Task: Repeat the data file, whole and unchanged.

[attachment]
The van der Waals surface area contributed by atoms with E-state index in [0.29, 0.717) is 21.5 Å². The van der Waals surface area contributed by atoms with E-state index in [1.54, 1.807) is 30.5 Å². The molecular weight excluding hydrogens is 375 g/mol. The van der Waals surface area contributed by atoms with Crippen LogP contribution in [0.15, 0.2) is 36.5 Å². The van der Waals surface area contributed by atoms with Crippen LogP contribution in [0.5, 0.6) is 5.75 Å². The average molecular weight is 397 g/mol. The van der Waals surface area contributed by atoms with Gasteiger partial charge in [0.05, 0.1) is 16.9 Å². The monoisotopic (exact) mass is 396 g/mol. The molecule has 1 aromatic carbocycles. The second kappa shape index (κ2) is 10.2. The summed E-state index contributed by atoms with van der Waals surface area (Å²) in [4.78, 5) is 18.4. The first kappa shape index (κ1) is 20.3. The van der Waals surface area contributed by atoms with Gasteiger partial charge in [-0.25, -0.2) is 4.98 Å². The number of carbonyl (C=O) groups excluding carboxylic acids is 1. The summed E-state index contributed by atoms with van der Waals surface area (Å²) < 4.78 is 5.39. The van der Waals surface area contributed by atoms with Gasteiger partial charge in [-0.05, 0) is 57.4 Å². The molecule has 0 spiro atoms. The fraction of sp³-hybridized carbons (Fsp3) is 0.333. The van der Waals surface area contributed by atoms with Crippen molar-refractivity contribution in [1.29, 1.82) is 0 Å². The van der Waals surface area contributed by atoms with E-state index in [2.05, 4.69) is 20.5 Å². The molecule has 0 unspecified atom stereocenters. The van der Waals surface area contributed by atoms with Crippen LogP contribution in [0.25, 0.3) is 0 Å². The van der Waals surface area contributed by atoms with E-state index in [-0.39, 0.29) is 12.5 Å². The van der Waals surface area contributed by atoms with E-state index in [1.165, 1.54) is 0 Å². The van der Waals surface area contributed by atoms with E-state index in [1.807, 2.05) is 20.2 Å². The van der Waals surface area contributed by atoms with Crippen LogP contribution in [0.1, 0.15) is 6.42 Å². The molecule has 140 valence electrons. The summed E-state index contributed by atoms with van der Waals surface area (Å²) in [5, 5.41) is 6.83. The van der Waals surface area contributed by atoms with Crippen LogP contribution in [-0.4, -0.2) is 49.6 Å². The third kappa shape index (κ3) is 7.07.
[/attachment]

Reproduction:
The van der Waals surface area contributed by atoms with E-state index in [0.29, 0.717) is 21.5 Å². The van der Waals surface area contributed by atoms with E-state index in [1.54, 1.807) is 30.5 Å². The molecular weight excluding hydrogens is 375 g/mol. The van der Waals surface area contributed by atoms with Crippen LogP contribution in [0.15, 0.2) is 36.5 Å². The van der Waals surface area contributed by atoms with Crippen LogP contribution in [0.5, 0.6) is 5.75 Å². The average molecular weight is 397 g/mol. The van der Waals surface area contributed by atoms with Gasteiger partial charge in [0.05, 0.1) is 16.9 Å². The monoisotopic (exact) mass is 396 g/mol. The molecule has 1 aromatic carbocycles. The second kappa shape index (κ2) is 10.2. The summed E-state index contributed by atoms with van der Waals surface area (Å²) in [4.78, 5) is 18.4. The first kappa shape index (κ1) is 20.3. The van der Waals surface area contributed by atoms with Gasteiger partial charge in [-0.25, -0.2) is 4.98 Å². The number of carbonyl (C=O) groups excluding carboxylic acids is 1. The summed E-state index contributed by atoms with van der Waals surface area (Å²) < 4.78 is 5.39. The van der Waals surface area contributed by atoms with Gasteiger partial charge in [-0.05, 0) is 57.4 Å². The molecule has 0 spiro atoms. The fraction of sp³-hybridized carbons (Fsp3) is 0.333. The van der Waals surface area contributed by atoms with Crippen molar-refractivity contribution in [1.29, 1.82) is 0 Å². The van der Waals surface area contributed by atoms with E-state index in [2.05, 4.69) is 20.5 Å². The molecule has 0 unspecified atom stereocenters. The van der Waals surface area contributed by atoms with Crippen LogP contribution in [0.25, 0.3) is 0 Å². The van der Waals surface area contributed by atoms with E-state index in [-0.39, 0.29) is 12.5 Å². The van der Waals surface area contributed by atoms with E-state index in [1.165, 1.54) is 0 Å². The van der Waals surface area contributed by atoms with E-state index in [1.807, 2.05) is 20.2 Å². The van der Waals surface area contributed by atoms with Crippen LogP contribution in [0.1, 0.15) is 6.42 Å². The molecule has 140 valence electrons. The summed E-state index contributed by atoms with van der Waals surface area (Å²) in [5, 5.41) is 6.83. The van der Waals surface area contributed by atoms with Crippen LogP contribution in [-0.4, -0.2) is 49.6 Å². The third kappa shape index (κ3) is 7.07.